George Taft Benson Sr. and
George Taft Benson Jr.

by Minnie Egan Anderson
excerpted from John Henry Evans and Minnie Egan Anderson, Ezra Taft Benson: Pioneer—Statesman—Saint (Salt Lake City, Utah: Deseret News Press, 1947), pp. 340–41

    George Taft Benson, [the oldest child and son of Ezra T. and Adeline Andrus Benson,] born at Garden Grove, became a resolute , unwavering member of the church. Strong of body and mind he often accompanied his father, as a boy, on short trips away from home. This companionship brought father and son close together and was held very dear by young George. Growing up in pioneer environment under the patient guidance of his parents, he learned at a tender age to love truth and right. As a boy and continuing throughout his life, he eagerly performed all church duties assigned to him.

    In his late teens George suddenly found himself very much in love with a young girl of Charm and character, Louisa A. Ballif. Her family had left the luxury of a rich ancestral estate in Switzerland to settle in Utah for the sake of the Gospel. They were people of learning and gentility. Settling in Logan, they soon endeared themselves to the people of that community.

    On December 20, 1867, in the Salt Lake endowment house, George and Louisa were married with his father, Apostle Benson, officiating at the ceremony. They, too made their home in Logan.

    The population of Cache Valley grew and church organizations were extended. Soon after George Taft was married he was chosen a member of the first high council organized in that stake. He also served as assistant superintendent of the Fourth ward Sunday school. Later his son, Serge B. Benson, was set apart as Bishop of that ward, with position he held for several years. Under his leadership one of the finest chapels in the valley was constructed. He later became a member of the state High Council.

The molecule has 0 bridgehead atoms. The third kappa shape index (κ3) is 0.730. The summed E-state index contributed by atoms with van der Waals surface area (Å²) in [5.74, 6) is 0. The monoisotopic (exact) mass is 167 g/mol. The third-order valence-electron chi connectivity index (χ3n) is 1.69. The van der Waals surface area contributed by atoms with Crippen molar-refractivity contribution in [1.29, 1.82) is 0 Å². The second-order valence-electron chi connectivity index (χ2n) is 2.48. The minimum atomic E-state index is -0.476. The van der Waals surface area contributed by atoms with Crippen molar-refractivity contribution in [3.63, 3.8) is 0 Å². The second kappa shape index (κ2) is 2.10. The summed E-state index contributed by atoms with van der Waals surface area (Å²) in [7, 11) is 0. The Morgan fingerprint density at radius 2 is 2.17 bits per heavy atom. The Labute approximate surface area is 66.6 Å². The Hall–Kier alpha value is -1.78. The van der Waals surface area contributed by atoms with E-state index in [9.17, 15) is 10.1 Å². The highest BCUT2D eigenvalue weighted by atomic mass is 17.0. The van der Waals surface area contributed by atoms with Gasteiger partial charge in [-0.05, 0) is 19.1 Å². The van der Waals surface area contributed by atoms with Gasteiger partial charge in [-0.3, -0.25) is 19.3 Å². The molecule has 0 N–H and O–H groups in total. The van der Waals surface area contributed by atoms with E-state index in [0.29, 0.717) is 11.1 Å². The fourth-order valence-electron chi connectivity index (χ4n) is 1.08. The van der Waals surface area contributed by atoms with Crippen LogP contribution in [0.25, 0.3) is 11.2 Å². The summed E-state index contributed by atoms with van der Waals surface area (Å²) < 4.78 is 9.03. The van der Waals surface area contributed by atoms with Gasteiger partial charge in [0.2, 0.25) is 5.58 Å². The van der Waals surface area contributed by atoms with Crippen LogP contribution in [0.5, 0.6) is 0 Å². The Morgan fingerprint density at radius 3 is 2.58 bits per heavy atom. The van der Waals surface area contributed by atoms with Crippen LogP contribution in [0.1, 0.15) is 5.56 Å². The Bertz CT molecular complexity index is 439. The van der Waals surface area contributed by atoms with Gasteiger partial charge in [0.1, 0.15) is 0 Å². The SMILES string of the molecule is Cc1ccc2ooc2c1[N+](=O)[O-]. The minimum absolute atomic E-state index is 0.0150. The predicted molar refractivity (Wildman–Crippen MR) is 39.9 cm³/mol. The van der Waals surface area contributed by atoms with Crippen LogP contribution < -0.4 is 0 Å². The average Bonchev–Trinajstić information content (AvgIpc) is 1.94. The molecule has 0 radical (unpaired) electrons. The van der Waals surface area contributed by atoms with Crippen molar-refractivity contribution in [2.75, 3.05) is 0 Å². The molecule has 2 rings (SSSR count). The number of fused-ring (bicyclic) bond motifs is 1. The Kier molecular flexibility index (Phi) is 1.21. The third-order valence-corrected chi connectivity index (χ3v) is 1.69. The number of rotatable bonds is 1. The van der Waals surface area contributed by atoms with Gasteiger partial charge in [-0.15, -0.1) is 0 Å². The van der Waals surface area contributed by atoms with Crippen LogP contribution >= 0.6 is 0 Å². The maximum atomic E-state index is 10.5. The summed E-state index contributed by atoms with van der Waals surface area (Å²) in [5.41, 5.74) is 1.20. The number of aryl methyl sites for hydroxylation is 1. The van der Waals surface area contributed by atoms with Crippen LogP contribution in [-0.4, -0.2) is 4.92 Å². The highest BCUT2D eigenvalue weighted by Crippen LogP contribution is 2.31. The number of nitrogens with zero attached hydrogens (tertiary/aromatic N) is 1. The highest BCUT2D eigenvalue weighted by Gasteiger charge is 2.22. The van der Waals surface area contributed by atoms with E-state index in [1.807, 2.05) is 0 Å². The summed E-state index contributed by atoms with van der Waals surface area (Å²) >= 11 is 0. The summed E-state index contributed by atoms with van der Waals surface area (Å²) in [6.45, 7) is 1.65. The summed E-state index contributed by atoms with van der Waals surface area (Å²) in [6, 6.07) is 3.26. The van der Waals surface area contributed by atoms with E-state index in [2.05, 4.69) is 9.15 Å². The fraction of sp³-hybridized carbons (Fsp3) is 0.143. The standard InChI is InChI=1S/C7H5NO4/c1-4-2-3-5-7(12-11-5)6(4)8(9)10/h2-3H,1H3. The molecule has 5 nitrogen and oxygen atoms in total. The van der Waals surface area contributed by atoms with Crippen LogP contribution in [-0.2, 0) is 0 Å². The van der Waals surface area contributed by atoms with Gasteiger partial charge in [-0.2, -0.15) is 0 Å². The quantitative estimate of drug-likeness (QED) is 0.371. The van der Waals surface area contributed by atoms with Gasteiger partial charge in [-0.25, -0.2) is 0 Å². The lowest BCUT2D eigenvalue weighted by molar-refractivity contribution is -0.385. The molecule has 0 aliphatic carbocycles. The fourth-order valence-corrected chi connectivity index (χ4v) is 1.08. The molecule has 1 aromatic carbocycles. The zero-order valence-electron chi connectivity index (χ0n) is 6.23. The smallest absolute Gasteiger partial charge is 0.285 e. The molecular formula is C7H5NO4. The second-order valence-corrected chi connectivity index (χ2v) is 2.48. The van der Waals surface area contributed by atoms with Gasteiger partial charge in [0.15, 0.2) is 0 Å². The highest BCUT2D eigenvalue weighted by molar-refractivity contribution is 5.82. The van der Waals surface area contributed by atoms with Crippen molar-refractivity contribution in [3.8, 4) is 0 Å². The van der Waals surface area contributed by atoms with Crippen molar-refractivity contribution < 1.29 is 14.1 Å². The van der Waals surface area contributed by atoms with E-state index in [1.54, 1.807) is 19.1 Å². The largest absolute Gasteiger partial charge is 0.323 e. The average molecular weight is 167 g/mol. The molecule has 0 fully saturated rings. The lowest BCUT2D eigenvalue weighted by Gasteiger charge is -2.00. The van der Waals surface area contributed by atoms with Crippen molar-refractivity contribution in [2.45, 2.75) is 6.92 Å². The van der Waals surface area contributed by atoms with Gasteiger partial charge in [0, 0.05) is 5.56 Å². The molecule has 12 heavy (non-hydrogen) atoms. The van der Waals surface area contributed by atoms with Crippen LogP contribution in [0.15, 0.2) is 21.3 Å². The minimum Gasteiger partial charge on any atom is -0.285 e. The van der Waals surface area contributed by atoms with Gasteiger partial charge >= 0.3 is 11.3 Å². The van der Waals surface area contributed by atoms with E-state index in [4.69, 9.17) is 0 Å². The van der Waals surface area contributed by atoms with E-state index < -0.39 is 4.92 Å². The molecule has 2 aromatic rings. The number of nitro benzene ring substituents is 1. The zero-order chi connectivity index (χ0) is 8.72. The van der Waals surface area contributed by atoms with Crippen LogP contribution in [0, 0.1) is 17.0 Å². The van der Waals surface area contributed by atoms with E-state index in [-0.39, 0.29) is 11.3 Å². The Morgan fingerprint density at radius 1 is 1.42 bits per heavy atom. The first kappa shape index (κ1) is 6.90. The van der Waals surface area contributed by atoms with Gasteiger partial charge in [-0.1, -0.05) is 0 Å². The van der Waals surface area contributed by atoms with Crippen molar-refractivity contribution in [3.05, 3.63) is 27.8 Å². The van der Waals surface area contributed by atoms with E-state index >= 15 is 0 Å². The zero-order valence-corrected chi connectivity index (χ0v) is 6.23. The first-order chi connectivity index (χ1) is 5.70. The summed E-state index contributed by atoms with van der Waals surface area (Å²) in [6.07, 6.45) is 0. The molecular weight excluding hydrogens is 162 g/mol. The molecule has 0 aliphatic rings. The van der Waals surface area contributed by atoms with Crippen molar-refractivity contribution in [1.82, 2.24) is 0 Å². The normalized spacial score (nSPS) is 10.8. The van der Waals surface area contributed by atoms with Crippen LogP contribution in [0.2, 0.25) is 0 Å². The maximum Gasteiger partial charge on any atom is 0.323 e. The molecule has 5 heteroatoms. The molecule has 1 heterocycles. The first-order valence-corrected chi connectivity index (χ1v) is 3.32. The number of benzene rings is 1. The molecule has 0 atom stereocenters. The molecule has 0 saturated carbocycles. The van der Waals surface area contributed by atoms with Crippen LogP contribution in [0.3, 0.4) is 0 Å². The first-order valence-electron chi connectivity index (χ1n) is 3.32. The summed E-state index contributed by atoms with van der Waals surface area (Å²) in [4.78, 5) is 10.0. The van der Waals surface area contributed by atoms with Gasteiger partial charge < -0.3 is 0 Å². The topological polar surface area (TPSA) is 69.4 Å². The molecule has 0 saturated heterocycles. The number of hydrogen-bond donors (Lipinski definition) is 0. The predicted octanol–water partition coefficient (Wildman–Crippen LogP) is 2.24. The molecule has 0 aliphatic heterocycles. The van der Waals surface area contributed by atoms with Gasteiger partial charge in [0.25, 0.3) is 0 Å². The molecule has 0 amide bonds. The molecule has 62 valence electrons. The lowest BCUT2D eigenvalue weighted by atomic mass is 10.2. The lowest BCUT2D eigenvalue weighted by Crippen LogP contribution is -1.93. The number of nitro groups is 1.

George Taft’s activities were many and varied. Called to help settle that part of Preston, Idaho, which later became Whitney, Idaho, in 1884, he became prominent in the colonization of southern Idaho.

    Energetically interested in building up this new country, he took a leading part in the construction of irrigation projects to reclaim the land. He successfully guided the Whitney ward for 23 years as it’s Bishop. His wife was president of Oneida Stake Relief Society for sixteen years. Oneida stake at that time comprised twenty-two wards and extended as far west as Baker City, Oregon. George and Louisa Benson were the parents of thirteen children and yet in addition they found time to visit the sick and lonely and hold important Church positions.

    Ten children were reared to manhood and womanhood. All ten became honorable citizens and faithful church members. Their eldest son, George Taft Benson, Jr., was of sterling character, also. He took keen delight in making the earth yield. He became expert at farming. He was known for his activities in promoting community and county improvements, serving as county commissioner for several years.

    He, too, was a leader among the Saints, as a missionary, first counselor in the Bishopric of Whitney ward and stake High Councilman. He held this latter position until called into the Franklin Stake Presidency. At the time of his sudden death he was declared “the strongest influence for good in Franklin County, Idaho.”

    George Taft Benson, Jr. married Sarah Dunkley and to them was born eleven children who grew to become leaders in their communities.

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